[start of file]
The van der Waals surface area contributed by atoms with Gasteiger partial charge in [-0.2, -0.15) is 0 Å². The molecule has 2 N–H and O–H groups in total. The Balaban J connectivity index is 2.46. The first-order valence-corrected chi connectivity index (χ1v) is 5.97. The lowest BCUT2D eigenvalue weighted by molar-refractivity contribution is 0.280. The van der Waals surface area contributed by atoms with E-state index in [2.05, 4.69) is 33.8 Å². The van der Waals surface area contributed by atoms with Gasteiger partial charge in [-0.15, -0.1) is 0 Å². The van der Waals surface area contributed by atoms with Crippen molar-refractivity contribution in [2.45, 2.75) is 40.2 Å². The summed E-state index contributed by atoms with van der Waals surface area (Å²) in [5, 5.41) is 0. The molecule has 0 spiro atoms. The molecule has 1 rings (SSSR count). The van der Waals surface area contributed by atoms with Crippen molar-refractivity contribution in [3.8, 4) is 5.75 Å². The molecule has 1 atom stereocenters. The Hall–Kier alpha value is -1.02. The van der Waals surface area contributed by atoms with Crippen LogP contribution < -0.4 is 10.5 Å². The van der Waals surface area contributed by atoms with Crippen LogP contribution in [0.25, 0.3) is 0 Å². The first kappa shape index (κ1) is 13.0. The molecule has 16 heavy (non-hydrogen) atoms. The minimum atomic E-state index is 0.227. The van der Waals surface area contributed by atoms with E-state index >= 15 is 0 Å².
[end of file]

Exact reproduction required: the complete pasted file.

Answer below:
The van der Waals surface area contributed by atoms with Gasteiger partial charge in [-0.2, -0.15) is 0 Å². The molecule has 2 N–H and O–H groups in total. The Balaban J connectivity index is 2.46. The first-order valence-corrected chi connectivity index (χ1v) is 5.97. The lowest BCUT2D eigenvalue weighted by molar-refractivity contribution is 0.280. The van der Waals surface area contributed by atoms with E-state index in [2.05, 4.69) is 33.8 Å². The van der Waals surface area contributed by atoms with Gasteiger partial charge in [-0.15, -0.1) is 0 Å². The van der Waals surface area contributed by atoms with Crippen molar-refractivity contribution in [2.45, 2.75) is 40.2 Å². The summed E-state index contributed by atoms with van der Waals surface area (Å²) in [5, 5.41) is 0. The molecule has 0 spiro atoms. The molecule has 1 rings (SSSR count). The van der Waals surface area contributed by atoms with Crippen molar-refractivity contribution in [3.8, 4) is 5.75 Å². The molecule has 1 atom stereocenters. The Hall–Kier alpha value is -1.02. The van der Waals surface area contributed by atoms with Crippen LogP contribution < -0.4 is 10.5 Å². The van der Waals surface area contributed by atoms with Crippen LogP contribution in [0.25, 0.3) is 0 Å². The first kappa shape index (κ1) is 13.0. The molecule has 16 heavy (non-hydrogen) atoms. The minimum atomic E-state index is 0.227. The van der Waals surface area contributed by atoms with E-state index >= 15 is 0 Å².